Want to achieve your NYE Resolutions in 2022?

Something's holding you back.

Photo by Mike Enerio on Unsplash

“81% of people slip up on their New Year resolutions. Most are abandoned by mid-January.” — a study by Scranton University

There must be a problem here, right?

First, what do we think makes a good New Years resolution?

New Years resolutions are goals. Fundamentally goals require time and work to achieve them. It’s relatively common knowledge now that effective goal planning requires something like the SMART framework, which is an important tool to master. In reality though, while this framework seems great in theory, it’s not necessarily the answer — we still struggle to achieve our goals.

Further reading: https://www.atlassian.com/blog/productivity/how-to-write-smart-goals

The rest of this article goes deeper into some reasons why we still fail to achieve our goals.

Reason #1: you forgot them

Without looking at your notes or your journal, ask yourself right now — what were your New Years Resolutions? Chances are you probably don’t remember, and that probably comes down to not checking them enough. Try to keep track of your goals somewhere you see all the time. This could be above your to-do list, sticky notes on your laptop or desk, a whiteboard etc…

Further reading: hope this isn’t needed for this one

Reason #2: you didn’t plan out your goal in the first place

My favourite quote from Nir Eyal’s Indistractable is “You can’t call something a distraction unless you know what it is distracting you from.” In other words, if you don’t plan for ‘traction’, you’ve set yourself up to not get anywhere before you’ve even started. Nir suggests to plan out inputs rather than outputs (ie. time rather number of tasks), which is a technique called time boxing.

Further reading: https://hbr.org/2018/12/how-timeboxing-works-and-why-it-will-make-you-more-productive

Reason #3: even if you did plan them, you didn’t end up doing it.

We can remember our goals and plan things well, but we still might not achieve them. I’m going to throw out there some potential explanations for you:

i. Distractions

We get distracted more than we think. It’s not just our phone — anything from our colleagues to clutter on your desk can be a distraction.

Further reading: Nir Eyal’s Indistractable and Cal Newport’s books.

ii. Procrastination

Even if there are no external stimuli to distract you, we can get distracted in our own thoughts. This is a trickier one and takes time to master — but meditation-like practices can help us analyse and separate our beneficial thoughts from our bad.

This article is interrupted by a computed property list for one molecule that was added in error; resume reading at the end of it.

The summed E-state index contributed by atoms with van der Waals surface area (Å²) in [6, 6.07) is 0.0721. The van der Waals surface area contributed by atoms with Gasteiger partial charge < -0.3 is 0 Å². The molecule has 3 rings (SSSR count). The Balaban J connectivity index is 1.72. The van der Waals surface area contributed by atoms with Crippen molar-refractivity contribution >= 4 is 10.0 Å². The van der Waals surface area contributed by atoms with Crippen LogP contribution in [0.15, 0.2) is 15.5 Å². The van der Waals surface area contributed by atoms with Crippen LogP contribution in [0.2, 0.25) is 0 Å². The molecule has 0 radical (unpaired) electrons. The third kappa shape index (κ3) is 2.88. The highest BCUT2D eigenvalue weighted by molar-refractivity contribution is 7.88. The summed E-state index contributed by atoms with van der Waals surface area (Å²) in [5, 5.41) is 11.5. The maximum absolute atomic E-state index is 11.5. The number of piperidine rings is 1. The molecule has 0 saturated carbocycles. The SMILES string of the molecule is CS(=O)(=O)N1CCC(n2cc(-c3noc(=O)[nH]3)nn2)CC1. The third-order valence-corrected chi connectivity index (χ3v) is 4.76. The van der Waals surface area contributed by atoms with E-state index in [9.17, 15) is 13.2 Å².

Further reading: https://www.headspace.com/blog/2015/10/20/procrastinating-read-this-right-now/

iii. Irrational attention

Our modern brains are programmed to like quick, easy rewards. Big goals often seem daunting and as a result are hard to work towards sustainably. This leads us to search for any kind of quick reward such as social media or a small task instead.

Further reading: https://www.healthline.com/health-news/what-is-dopamine-fasting#The-science-behind-dopamine-fasting

iv. Dissatisfaction

It can come down to just not getting enough motivation from what you’re doing. You can either make a concrete change or a mental one. Is this goal you’re working towards something you really want? If it’s not, why are you doing it? You can just forget about this goal. If however, what you’re working on is just a necessary evil, you can try to change how you perceive the thing that is dissatisfying and make it fun.

Further reading: https://www.nirandfar.com/tedious-tasks/

Stop and think

This isn’t an exhaustive list, but at least one of these affects pretty much everyone I know. If you’re at this point and still think none of these apply to you:

  1. Think deeper — I’d be willing to bet you a pizza (if that was possible) that they do affect you, even if it’s on a subconscious level.
  2. If you’re still convinced, what are you still doing reading this? Go put your superpower to use and go get some cool things done.

Final thoughts

Armed with a bit more awareness about what obstacles you are facing in your goal setting (and achieving) process is just half the battle.

The other half of the battle is a cocktail of willpower and personalised framework for getting things done.

Photo of the Founder of Rocket
@cameron
December 9, 2021
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